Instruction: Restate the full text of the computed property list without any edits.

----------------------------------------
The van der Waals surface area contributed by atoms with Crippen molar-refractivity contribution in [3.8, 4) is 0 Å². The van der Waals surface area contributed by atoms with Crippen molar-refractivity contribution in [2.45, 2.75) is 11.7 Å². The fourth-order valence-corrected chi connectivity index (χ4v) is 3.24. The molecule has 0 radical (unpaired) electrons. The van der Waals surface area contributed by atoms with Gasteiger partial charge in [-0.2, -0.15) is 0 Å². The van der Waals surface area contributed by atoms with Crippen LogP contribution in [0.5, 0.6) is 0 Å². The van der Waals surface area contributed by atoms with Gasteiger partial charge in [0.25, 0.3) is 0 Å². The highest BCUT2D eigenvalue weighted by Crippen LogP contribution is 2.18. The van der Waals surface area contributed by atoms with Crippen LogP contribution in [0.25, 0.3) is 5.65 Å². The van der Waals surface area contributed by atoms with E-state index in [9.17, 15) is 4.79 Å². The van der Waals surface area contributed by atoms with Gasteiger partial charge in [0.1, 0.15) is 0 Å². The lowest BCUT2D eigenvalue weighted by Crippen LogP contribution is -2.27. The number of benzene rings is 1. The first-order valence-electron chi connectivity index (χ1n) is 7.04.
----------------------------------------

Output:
The van der Waals surface area contributed by atoms with Crippen molar-refractivity contribution in [3.8, 4) is 0 Å². The van der Waals surface area contributed by atoms with Crippen molar-refractivity contribution in [2.45, 2.75) is 11.7 Å². The fourth-order valence-corrected chi connectivity index (χ4v) is 3.24. The molecule has 0 radical (unpaired) electrons. The van der Waals surface area contributed by atoms with Gasteiger partial charge in [-0.2, -0.15) is 0 Å². The van der Waals surface area contributed by atoms with Crippen LogP contribution in [0.5, 0.6) is 0 Å². The van der Waals surface area contributed by atoms with Gasteiger partial charge in [0.25, 0.3) is 0 Å². The highest BCUT2D eigenvalue weighted by Crippen LogP contribution is 2.18. The van der Waals surface area contributed by atoms with Crippen LogP contribution in [0.25, 0.3) is 5.65 Å². The van der Waals surface area contributed by atoms with E-state index in [9.17, 15) is 4.79 Å². The van der Waals surface area contributed by atoms with Gasteiger partial charge in [0.1, 0.15) is 0 Å². The lowest BCUT2D eigenvalue weighted by Crippen LogP contribution is -2.27. The number of benzene rings is 1. The first-order valence-electron chi connectivity index (χ1n) is 7.04.